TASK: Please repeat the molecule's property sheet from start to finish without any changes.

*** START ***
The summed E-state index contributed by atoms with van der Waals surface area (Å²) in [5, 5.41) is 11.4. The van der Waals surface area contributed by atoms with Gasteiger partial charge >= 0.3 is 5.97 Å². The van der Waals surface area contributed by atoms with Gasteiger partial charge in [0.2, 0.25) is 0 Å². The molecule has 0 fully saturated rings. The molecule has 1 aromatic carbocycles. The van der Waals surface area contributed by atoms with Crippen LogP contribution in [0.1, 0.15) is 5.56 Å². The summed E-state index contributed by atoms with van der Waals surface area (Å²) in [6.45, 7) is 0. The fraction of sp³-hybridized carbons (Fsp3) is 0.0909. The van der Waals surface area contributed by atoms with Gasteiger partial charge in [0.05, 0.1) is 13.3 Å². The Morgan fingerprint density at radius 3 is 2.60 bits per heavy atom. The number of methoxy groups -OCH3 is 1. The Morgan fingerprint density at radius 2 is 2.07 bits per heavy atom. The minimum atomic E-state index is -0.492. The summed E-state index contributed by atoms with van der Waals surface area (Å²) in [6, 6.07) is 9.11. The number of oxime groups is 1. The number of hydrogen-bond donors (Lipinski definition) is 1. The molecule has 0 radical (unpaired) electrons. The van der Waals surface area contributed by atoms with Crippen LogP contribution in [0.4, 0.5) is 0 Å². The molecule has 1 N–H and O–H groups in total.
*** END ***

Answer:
The summed E-state index contributed by atoms with van der Waals surface area (Å²) in [5, 5.41) is 11.4. The van der Waals surface area contributed by atoms with Gasteiger partial charge >= 0.3 is 5.97 Å². The van der Waals surface area contributed by atoms with Gasteiger partial charge in [0.2, 0.25) is 0 Å². The molecule has 0 fully saturated rings. The molecule has 1 aromatic carbocycles. The van der Waals surface area contributed by atoms with Crippen LogP contribution in [0.1, 0.15) is 5.56 Å². The summed E-state index contributed by atoms with van der Waals surface area (Å²) in [6.45, 7) is 0. The fraction of sp³-hybridized carbons (Fsp3) is 0.0909. The van der Waals surface area contributed by atoms with Gasteiger partial charge in [0.05, 0.1) is 13.3 Å². The Morgan fingerprint density at radius 3 is 2.60 bits per heavy atom. The number of methoxy groups -OCH3 is 1. The Morgan fingerprint density at radius 2 is 2.07 bits per heavy atom. The minimum atomic E-state index is -0.492. The summed E-state index contributed by atoms with van der Waals surface area (Å²) in [6, 6.07) is 9.11. The number of oxime groups is 1. The number of hydrogen-bond donors (Lipinski definition) is 1. The molecule has 0 radical (unpaired) electrons. The van der Waals surface area contributed by atoms with Crippen LogP contribution in [0.4, 0.5) is 0 Å². The molecule has 1 N–H and O–H groups in total.